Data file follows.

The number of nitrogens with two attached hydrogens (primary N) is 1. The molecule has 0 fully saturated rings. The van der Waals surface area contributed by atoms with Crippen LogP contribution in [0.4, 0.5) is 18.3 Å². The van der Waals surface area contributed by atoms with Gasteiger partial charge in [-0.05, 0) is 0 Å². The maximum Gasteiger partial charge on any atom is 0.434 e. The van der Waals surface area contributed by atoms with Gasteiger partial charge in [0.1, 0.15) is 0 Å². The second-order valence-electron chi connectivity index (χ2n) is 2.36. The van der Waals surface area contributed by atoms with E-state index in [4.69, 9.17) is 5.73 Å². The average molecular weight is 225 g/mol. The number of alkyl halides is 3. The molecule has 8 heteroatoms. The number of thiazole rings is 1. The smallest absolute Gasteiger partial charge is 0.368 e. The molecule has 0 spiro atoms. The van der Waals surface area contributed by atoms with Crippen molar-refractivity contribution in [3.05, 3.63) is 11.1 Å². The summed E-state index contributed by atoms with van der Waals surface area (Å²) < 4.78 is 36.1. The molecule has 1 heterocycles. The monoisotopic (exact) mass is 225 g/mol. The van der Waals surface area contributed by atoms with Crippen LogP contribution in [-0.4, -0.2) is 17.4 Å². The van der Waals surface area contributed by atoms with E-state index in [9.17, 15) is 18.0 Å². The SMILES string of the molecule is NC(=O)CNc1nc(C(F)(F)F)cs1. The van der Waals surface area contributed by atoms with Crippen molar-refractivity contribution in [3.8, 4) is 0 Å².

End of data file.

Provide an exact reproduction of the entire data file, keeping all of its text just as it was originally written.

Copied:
The number of nitrogens with two attached hydrogens (primary N) is 1. The molecule has 0 fully saturated rings. The van der Waals surface area contributed by atoms with Crippen LogP contribution in [0.4, 0.5) is 18.3 Å². The van der Waals surface area contributed by atoms with Gasteiger partial charge in [-0.05, 0) is 0 Å². The maximum Gasteiger partial charge on any atom is 0.434 e. The van der Waals surface area contributed by atoms with Gasteiger partial charge in [0.1, 0.15) is 0 Å². The second-order valence-electron chi connectivity index (χ2n) is 2.36. The van der Waals surface area contributed by atoms with E-state index in [4.69, 9.17) is 5.73 Å². The average molecular weight is 225 g/mol. The number of alkyl halides is 3. The molecule has 8 heteroatoms. The number of thiazole rings is 1. The smallest absolute Gasteiger partial charge is 0.368 e. The molecule has 0 spiro atoms. The van der Waals surface area contributed by atoms with Crippen molar-refractivity contribution in [3.05, 3.63) is 11.1 Å². The summed E-state index contributed by atoms with van der Waals surface area (Å²) < 4.78 is 36.1. The molecule has 1 heterocycles. The monoisotopic (exact) mass is 225 g/mol. The van der Waals surface area contributed by atoms with Crippen LogP contribution in [-0.4, -0.2) is 17.4 Å². The van der Waals surface area contributed by atoms with E-state index in [9.17, 15) is 18.0 Å². The SMILES string of the molecule is NC(=O)CNc1nc(C(F)(F)F)cs1. The van der Waals surface area contributed by atoms with Crippen molar-refractivity contribution in [3.8, 4) is 0 Å².